One of the more curious outcomes of the times we find ourselves in has been the strangely perverted priorities I see people setting themselves. At a time when all the economists in the world tell us we’ve seen nothing like this since the 1930s, you’d think we’d all be preoccupied by the really important things in life.
Instead, it seems that the trivial issues of the day are taking precedence. Look at the headlines in most major Western newspapers and what will you find? Swine flu, political scandal and popular talent shows that may be popular but contain little talent.
Such misplaced concerns have found their way into most walks of purchasing. A recent conversation with a contact of mine was dominated by “air rage” – not the sort brought on by too many beers on a charter flight, but by the extortionate prices for business travel that are forcing him to travel premium-cattle class to the US. I hate paying extortionate sums for my colleagues to collect frequent flyer points they never use, but I haven’t had my travel budget cut (yet) so am still able to turn left as I get on board. I’m told you can turn right, but I’ve never tried.
Later, we got on to discussing some huge contracts that we had both let at about the same time last autumn. The market we were in is dominated by three or four major players, they’re selling equipment built about 30 years ago, the demand last year was outrageous and they made hay while the sun shone. Well, they would, wouldn’t they?
I shared my plans to go back and renegotiate; the worst outcome would be I leave disappointed but with honour intact. He maintained that a contract is a contract, missing the point entirely that a 1 per cent saving on that deal would allow him to buy a whole aeroplane – and probably the airline, too given their current state of affairs, thus solving his travel woes at a stroke.
I had a similar conversation with my boss. She comes from a background rich in moving things around a lot. As such, she’s keen we take on responsibility for moving lots of things around. I’m not averse to handling “fulfilment” (what used to be logistics, and before that distribution), but right now it’s worth the square root of diddly squat to us.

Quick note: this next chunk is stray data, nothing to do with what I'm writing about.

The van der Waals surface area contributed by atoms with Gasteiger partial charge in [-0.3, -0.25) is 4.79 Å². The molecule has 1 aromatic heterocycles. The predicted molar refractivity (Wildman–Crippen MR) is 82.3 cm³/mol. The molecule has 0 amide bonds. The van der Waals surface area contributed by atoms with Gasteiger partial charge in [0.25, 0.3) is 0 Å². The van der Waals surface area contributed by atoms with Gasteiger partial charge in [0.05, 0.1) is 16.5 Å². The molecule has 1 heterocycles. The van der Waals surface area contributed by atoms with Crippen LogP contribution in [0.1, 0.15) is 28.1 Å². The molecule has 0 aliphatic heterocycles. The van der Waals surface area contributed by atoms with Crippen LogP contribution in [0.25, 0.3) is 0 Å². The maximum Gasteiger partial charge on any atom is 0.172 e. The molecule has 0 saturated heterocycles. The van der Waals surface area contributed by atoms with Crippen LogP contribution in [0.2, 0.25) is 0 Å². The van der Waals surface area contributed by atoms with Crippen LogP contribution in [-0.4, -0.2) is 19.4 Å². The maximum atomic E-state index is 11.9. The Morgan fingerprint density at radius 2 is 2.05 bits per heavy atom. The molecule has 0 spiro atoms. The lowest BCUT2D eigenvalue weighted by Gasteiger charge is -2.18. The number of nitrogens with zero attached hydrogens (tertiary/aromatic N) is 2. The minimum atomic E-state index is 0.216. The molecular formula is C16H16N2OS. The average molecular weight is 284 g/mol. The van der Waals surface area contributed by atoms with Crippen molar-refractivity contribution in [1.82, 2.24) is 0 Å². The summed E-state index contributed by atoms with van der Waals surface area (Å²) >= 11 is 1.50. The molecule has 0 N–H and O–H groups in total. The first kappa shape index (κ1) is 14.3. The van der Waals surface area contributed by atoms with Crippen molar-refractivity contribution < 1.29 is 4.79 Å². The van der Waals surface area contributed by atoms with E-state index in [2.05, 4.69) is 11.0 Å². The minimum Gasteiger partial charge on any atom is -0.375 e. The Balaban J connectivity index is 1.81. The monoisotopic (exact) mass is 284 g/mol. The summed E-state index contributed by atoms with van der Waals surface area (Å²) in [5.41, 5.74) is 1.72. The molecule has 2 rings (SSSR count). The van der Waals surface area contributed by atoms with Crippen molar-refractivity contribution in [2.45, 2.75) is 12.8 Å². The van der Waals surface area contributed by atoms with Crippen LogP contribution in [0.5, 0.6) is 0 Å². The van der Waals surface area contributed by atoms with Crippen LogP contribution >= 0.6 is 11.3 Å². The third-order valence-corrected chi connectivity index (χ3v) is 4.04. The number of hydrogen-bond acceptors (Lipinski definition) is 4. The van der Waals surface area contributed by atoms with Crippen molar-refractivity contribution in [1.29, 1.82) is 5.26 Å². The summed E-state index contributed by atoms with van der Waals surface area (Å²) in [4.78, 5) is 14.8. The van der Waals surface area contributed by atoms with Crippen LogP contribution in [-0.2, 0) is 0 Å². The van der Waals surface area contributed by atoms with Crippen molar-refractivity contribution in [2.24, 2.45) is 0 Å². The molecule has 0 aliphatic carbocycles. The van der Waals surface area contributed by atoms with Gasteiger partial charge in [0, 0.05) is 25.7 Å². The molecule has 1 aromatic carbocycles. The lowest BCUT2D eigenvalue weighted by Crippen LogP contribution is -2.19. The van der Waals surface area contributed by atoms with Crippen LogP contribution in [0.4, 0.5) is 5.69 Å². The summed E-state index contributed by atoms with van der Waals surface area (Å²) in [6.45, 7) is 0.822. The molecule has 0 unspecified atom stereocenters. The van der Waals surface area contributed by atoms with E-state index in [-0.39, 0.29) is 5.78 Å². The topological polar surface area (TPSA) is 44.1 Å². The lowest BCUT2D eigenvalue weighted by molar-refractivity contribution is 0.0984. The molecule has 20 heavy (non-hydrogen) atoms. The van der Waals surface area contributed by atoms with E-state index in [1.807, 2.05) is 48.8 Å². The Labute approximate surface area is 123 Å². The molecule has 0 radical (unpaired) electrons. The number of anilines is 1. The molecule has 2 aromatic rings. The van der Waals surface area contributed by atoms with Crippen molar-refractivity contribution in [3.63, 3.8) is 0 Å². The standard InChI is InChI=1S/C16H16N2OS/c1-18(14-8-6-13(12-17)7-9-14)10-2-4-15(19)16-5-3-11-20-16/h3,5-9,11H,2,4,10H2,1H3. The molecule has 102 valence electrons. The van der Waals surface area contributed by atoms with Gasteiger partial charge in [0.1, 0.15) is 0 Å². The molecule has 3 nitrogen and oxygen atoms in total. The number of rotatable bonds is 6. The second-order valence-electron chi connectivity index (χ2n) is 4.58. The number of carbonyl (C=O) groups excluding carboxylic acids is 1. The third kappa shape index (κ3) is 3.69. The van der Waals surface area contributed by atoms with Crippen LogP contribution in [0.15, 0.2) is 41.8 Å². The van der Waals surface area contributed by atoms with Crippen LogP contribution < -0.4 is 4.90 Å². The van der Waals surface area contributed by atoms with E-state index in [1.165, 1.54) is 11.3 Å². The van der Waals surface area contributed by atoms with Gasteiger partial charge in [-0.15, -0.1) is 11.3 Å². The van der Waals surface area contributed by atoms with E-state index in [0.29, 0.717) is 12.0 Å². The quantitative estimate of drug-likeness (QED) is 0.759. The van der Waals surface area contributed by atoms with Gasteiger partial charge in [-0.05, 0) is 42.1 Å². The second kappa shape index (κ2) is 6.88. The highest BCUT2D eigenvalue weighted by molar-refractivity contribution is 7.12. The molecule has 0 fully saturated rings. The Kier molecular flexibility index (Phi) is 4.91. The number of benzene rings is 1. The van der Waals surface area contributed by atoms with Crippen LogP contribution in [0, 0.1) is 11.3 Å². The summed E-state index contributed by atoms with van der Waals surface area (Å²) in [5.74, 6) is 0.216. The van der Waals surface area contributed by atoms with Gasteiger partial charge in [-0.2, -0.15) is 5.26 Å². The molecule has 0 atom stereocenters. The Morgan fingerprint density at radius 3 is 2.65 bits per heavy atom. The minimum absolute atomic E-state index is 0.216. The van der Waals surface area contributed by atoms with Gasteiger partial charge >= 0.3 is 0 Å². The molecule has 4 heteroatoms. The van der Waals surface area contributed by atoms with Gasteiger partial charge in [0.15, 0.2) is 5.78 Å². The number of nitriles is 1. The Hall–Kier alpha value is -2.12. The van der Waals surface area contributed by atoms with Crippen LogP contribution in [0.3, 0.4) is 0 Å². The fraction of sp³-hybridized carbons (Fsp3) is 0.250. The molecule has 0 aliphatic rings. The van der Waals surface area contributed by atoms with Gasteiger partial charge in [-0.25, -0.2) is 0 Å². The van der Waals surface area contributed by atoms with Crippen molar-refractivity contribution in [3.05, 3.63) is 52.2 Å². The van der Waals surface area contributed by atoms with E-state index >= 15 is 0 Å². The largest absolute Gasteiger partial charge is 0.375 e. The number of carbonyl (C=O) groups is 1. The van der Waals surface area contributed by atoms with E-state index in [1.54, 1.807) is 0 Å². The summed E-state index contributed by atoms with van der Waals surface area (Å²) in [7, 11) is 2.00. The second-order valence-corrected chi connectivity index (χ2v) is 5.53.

I tried to move the conversation on to bigger issues, such as looking much further ahead. I think it might be time to start buying long in selected categories. Put simply, there is an awful lot of an awful lot of stuff around right now. Steel mills shut in with stack yards full, oil tankers full to the brim queuing outside ports, consultants working short weeks and, a sure sign of desperation, my local supermarket selling three for the price of one on packs of barbecue meat.
So maybe it’s time to buy ahead a little. The risk is the market falls further, and it’s probably a fool’s game to call the bottom because you only see it later. However, summer’s coming so I filled my freezer on the basis that four packs of meat for the price of one seemed unlikely. So what about some big bets on a couple of major categories?
No, it seems it’s got nothing to do with long-term cost planning, make-or-buy strategies, leveraging our balance sheet, or creating and capturing competitive advantage. She wants to focus on the warehouse operation because her operations budget has been cut. There might just be a whiff of opportunity to shave a few percentage points off an already marginal business.
But that’s a whole lot more important than focusing on the big stuff that could allow us to buy the whole outsourced operation. Don’t confuse me with the facts, I’ve already made my mind up.
Jim Frankley (not his real name) leads a purchasing function in a Fortune Global 500 company. He can be contacted at firstname.lastname@example.org